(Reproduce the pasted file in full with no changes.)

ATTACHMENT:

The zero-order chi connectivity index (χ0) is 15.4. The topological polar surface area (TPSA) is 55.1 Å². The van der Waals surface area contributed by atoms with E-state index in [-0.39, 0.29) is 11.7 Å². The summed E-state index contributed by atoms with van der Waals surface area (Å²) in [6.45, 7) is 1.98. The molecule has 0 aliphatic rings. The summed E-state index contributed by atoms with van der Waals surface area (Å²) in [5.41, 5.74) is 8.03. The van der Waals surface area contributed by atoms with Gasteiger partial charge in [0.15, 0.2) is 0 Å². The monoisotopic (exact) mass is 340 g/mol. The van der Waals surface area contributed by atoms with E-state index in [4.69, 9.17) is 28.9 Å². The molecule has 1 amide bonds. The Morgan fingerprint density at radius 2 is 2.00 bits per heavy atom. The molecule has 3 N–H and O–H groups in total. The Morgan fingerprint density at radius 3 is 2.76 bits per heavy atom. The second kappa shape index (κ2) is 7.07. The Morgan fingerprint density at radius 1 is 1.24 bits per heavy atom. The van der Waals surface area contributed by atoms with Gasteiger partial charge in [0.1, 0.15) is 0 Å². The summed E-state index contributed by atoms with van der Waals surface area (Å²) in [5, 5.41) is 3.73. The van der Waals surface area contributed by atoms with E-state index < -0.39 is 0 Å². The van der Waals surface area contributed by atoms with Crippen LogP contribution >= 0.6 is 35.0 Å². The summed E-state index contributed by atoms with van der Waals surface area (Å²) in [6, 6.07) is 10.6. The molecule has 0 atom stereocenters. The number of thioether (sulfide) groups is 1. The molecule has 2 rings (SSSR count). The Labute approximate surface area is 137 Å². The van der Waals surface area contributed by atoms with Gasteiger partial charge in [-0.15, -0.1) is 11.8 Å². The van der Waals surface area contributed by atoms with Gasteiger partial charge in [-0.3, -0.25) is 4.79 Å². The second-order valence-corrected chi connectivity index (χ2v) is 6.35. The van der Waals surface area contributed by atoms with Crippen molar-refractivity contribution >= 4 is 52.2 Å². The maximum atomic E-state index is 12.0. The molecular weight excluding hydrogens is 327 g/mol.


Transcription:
The zero-order chi connectivity index (χ0) is 15.4. The topological polar surface area (TPSA) is 55.1 Å². The van der Waals surface area contributed by atoms with E-state index in [-0.39, 0.29) is 11.7 Å². The summed E-state index contributed by atoms with van der Waals surface area (Å²) in [6.45, 7) is 1.98. The molecule has 0 aliphatic rings. The summed E-state index contributed by atoms with van der Waals surface area (Å²) in [5.41, 5.74) is 8.03. The van der Waals surface area contributed by atoms with Gasteiger partial charge in [0.15, 0.2) is 0 Å². The monoisotopic (exact) mass is 340 g/mol. The van der Waals surface area contributed by atoms with E-state index in [4.69, 9.17) is 28.9 Å². The molecule has 1 amide bonds. The Morgan fingerprint density at radius 2 is 2.00 bits per heavy atom. The molecule has 3 N–H and O–H groups in total. The Morgan fingerprint density at radius 3 is 2.76 bits per heavy atom. The second kappa shape index (κ2) is 7.07. The Morgan fingerprint density at radius 1 is 1.24 bits per heavy atom. The van der Waals surface area contributed by atoms with Gasteiger partial charge in [0.1, 0.15) is 0 Å². The summed E-state index contributed by atoms with van der Waals surface area (Å²) in [5, 5.41) is 3.73. The van der Waals surface area contributed by atoms with E-state index < -0.39 is 0 Å². The van der Waals surface area contributed by atoms with Crippen LogP contribution >= 0.6 is 35.0 Å². The summed E-state index contributed by atoms with van der Waals surface area (Å²) in [6, 6.07) is 10.6. The molecule has 0 atom stereocenters. The number of thioether (sulfide) groups is 1. The molecule has 2 rings (SSSR count). The Labute approximate surface area is 137 Å². The van der Waals surface area contributed by atoms with Gasteiger partial charge in [-0.15, -0.1) is 11.8 Å². The van der Waals surface area contributed by atoms with Gasteiger partial charge in [-0.3, -0.25) is 4.79 Å². The second-order valence-corrected chi connectivity index (χ2v) is 6.35. The van der Waals surface area contributed by atoms with Crippen molar-refractivity contribution >= 4 is 52.2 Å². The maximum atomic E-state index is 12.0. The molecular weight excluding hydrogens is 327 g/mol.